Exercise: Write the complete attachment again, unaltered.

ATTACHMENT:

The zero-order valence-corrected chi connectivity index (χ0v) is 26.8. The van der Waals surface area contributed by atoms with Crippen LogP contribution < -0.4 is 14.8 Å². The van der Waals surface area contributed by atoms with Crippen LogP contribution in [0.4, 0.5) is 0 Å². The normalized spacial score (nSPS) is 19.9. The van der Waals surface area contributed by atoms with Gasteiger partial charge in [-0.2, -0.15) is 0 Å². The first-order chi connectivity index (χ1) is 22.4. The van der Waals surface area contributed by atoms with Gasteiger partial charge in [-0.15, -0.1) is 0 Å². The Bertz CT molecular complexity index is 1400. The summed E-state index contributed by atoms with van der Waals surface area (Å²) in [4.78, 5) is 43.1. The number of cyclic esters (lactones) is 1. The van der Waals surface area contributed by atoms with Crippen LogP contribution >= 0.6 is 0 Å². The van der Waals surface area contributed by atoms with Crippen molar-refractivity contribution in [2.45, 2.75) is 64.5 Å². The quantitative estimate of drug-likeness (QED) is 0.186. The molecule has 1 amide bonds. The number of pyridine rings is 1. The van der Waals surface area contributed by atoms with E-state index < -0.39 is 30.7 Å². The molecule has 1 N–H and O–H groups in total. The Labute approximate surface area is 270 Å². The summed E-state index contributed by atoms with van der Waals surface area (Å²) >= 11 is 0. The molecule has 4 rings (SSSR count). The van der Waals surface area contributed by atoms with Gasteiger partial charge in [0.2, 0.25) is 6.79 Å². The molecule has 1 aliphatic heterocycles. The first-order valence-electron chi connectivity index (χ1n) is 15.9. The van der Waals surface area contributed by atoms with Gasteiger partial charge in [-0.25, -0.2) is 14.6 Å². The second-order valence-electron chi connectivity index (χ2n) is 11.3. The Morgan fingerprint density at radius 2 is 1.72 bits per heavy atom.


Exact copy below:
The zero-order valence-corrected chi connectivity index (χ0v) is 26.8. The van der Waals surface area contributed by atoms with Crippen LogP contribution < -0.4 is 14.8 Å². The van der Waals surface area contributed by atoms with Crippen LogP contribution in [0.4, 0.5) is 0 Å². The normalized spacial score (nSPS) is 19.9. The van der Waals surface area contributed by atoms with Gasteiger partial charge in [-0.2, -0.15) is 0 Å². The first-order chi connectivity index (χ1) is 22.4. The van der Waals surface area contributed by atoms with Gasteiger partial charge in [-0.15, -0.1) is 0 Å². The Bertz CT molecular complexity index is 1400. The summed E-state index contributed by atoms with van der Waals surface area (Å²) in [4.78, 5) is 43.1. The number of cyclic esters (lactones) is 1. The van der Waals surface area contributed by atoms with Crippen LogP contribution >= 0.6 is 0 Å². The van der Waals surface area contributed by atoms with Crippen molar-refractivity contribution in [2.45, 2.75) is 64.5 Å². The quantitative estimate of drug-likeness (QED) is 0.186. The molecule has 1 amide bonds. The number of pyridine rings is 1. The van der Waals surface area contributed by atoms with E-state index < -0.39 is 30.7 Å². The molecule has 1 N–H and O–H groups in total. The Labute approximate surface area is 270 Å². The summed E-state index contributed by atoms with van der Waals surface area (Å²) >= 11 is 0. The molecule has 4 rings (SSSR count). The van der Waals surface area contributed by atoms with Gasteiger partial charge in [0.2, 0.25) is 6.79 Å². The molecule has 1 aliphatic heterocycles. The first-order valence-electron chi connectivity index (χ1n) is 15.9. The van der Waals surface area contributed by atoms with Gasteiger partial charge in [-0.25, -0.2) is 14.6 Å². The second-order valence-electron chi connectivity index (χ2n) is 11.3. The Morgan fingerprint density at radius 2 is 1.72 bits per heavy atom.